No Fault Auto Insurance Lawyers
No Fault Auto Insurance
Liability laws determining who pays for damages in an auto accident differ from state to state. Approximately half of the states in the U.S. have adopted "no fault" liability laws that make everyone involved in the car accident responsible for their own damages. In many states there are exceptions to these laws when someone sustains a serious personal injury or property damage exceeds a specific amount. Other states in the U.S. have "at fault" liability laws that require the person who caused the car accident to pay damages for all parties involved.
Special Rules for No Fault Policy Holders
Almost half the states have some form of no-fault auto insurance, also called personal injury protection. (See "Automobile Insurance FAQ.") In general, no-fault coverage eliminates injury liability claims and lawsuits in smaller accidents in exchange for direct payment by the injured person's own insurance company for medical bills and lost wages regardless of who was at fault for the accident. No-fault coverage often does not apply to vehicle damage; those claims are still handled by filing a liability claim against the one who is responsible for the accident, or by looking to your own collision insurance.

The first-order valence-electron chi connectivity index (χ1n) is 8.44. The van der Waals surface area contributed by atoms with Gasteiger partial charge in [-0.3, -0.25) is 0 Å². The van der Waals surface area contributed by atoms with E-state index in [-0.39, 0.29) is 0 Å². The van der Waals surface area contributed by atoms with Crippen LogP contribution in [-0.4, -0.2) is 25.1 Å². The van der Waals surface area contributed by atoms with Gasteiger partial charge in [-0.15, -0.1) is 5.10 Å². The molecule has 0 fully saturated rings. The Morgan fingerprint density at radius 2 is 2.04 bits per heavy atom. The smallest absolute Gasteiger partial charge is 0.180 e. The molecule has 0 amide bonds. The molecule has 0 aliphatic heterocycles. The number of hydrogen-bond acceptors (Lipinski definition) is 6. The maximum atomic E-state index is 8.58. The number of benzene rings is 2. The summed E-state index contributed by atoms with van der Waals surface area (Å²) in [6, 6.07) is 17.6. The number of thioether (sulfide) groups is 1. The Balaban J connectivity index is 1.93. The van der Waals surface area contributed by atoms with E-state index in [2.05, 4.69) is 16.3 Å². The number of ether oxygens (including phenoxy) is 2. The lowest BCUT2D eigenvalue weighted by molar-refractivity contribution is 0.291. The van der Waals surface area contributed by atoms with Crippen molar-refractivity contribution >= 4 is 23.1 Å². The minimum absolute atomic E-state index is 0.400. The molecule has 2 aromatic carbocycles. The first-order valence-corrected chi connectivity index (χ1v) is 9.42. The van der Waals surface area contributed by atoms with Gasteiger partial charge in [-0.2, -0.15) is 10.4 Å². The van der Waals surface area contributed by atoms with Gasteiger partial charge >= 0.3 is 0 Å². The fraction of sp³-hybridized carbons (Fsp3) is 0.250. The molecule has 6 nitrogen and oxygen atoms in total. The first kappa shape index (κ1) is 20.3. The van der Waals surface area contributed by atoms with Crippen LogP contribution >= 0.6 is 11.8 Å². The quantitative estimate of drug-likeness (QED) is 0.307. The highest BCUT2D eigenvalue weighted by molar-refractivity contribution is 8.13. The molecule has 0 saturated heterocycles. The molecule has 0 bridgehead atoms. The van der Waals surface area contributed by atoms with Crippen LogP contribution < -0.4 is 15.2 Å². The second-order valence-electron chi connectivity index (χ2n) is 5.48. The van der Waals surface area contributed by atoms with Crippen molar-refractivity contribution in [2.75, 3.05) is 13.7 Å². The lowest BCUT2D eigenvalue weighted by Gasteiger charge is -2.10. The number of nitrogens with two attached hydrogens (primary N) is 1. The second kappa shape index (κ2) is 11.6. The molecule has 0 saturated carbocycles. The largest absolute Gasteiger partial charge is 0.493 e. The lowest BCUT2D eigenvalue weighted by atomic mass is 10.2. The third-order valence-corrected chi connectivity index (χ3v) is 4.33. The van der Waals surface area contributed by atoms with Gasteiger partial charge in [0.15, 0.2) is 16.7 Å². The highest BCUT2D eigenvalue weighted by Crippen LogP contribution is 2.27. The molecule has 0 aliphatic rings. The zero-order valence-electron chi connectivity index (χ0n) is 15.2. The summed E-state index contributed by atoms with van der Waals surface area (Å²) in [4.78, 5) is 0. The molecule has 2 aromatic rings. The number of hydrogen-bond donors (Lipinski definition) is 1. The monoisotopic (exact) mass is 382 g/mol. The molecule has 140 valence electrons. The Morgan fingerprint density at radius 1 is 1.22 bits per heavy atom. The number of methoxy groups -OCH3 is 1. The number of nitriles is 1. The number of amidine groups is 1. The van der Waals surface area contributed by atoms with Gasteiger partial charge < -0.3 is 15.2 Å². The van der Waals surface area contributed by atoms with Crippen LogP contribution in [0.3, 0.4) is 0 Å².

No Fault Insurance
Although some states still don't have this beneficial insurance, No Fault is mandatory in most states. It pays medical expenses for you and your family, the passengers in your vehicle, and any pedestrians you may injury in an accident. The insurance is paid out regardless of who was at fault. (It does not cover property damage of any kind.) The medical benefits of a no-fault policy are sometimes called Personal Injury Protection.
In mandatory no-fault states, lawsuits seeking compensation for pain and suffering are permitted for injuries meeting a certain threshold, the definition of which may vary considerably from state to state. States with "monetary" thresholds require the victim to demonstrate that his damages exceed a specific dollar amount in order to access the tort system to obtain human pain and suffering damages. States with "verbal" thresholds permit such lawsuits only if the injured party can demonstrate a normatively defined level of injury, such as "serious and permanent."
Finally, eight states utilize hybrid systems, in which "no-fault" coverage supplements the required third party liability insurance. In these "add-on" states, there are no limits on lawsuits. All present no-fault systems permit recourse to the courts against at-fault drivers for payment of economic losses in excess of the no-fault benefits.
The mandatory no-fault states are: Colorado, Florida, Hawaii, Kansas, Massachusetts, Michigan, Minnesota, New York, North Dakota, and Utah. Twelve jurisdictions have hybrid no-fault systems: Arkansas, Delaware, District of Columbia, Kentucky, Maryland, New Jersey, Oregon, Pennsylvania, South Carolina, South Dakota, Texas, and Virginia
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Last Modified: 05-20-2011 01:43 PM PDT
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